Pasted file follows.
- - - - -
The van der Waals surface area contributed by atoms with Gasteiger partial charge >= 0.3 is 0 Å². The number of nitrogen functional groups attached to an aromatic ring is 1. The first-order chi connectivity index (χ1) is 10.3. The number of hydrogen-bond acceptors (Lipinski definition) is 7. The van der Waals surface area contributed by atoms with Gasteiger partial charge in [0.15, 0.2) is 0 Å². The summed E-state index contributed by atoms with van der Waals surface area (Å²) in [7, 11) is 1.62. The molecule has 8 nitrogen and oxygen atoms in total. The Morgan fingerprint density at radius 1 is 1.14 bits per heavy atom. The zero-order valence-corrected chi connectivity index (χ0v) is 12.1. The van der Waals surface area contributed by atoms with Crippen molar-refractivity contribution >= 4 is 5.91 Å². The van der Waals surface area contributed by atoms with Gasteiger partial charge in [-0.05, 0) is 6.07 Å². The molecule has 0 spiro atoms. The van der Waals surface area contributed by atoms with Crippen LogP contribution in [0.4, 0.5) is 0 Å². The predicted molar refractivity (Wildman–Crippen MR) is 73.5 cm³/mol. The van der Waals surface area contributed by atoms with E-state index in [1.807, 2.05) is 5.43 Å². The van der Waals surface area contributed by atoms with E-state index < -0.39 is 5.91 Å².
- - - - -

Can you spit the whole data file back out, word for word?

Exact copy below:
The van der Waals surface area contributed by atoms with Gasteiger partial charge >= 0.3 is 0 Å². The number of nitrogen functional groups attached to an aromatic ring is 1. The first-order chi connectivity index (χ1) is 10.3. The number of hydrogen-bond acceptors (Lipinski definition) is 7. The van der Waals surface area contributed by atoms with Gasteiger partial charge in [0.15, 0.2) is 0 Å². The summed E-state index contributed by atoms with van der Waals surface area (Å²) in [7, 11) is 1.62. The molecule has 8 nitrogen and oxygen atoms in total. The Morgan fingerprint density at radius 1 is 1.14 bits per heavy atom. The zero-order valence-corrected chi connectivity index (χ0v) is 12.1. The van der Waals surface area contributed by atoms with Crippen molar-refractivity contribution >= 4 is 5.91 Å². The van der Waals surface area contributed by atoms with Gasteiger partial charge in [-0.05, 0) is 6.07 Å². The molecule has 0 spiro atoms. The van der Waals surface area contributed by atoms with Crippen LogP contribution in [0.4, 0.5) is 0 Å². The predicted molar refractivity (Wildman–Crippen MR) is 73.5 cm³/mol. The van der Waals surface area contributed by atoms with E-state index in [1.807, 2.05) is 5.43 Å². The van der Waals surface area contributed by atoms with E-state index < -0.39 is 5.91 Å².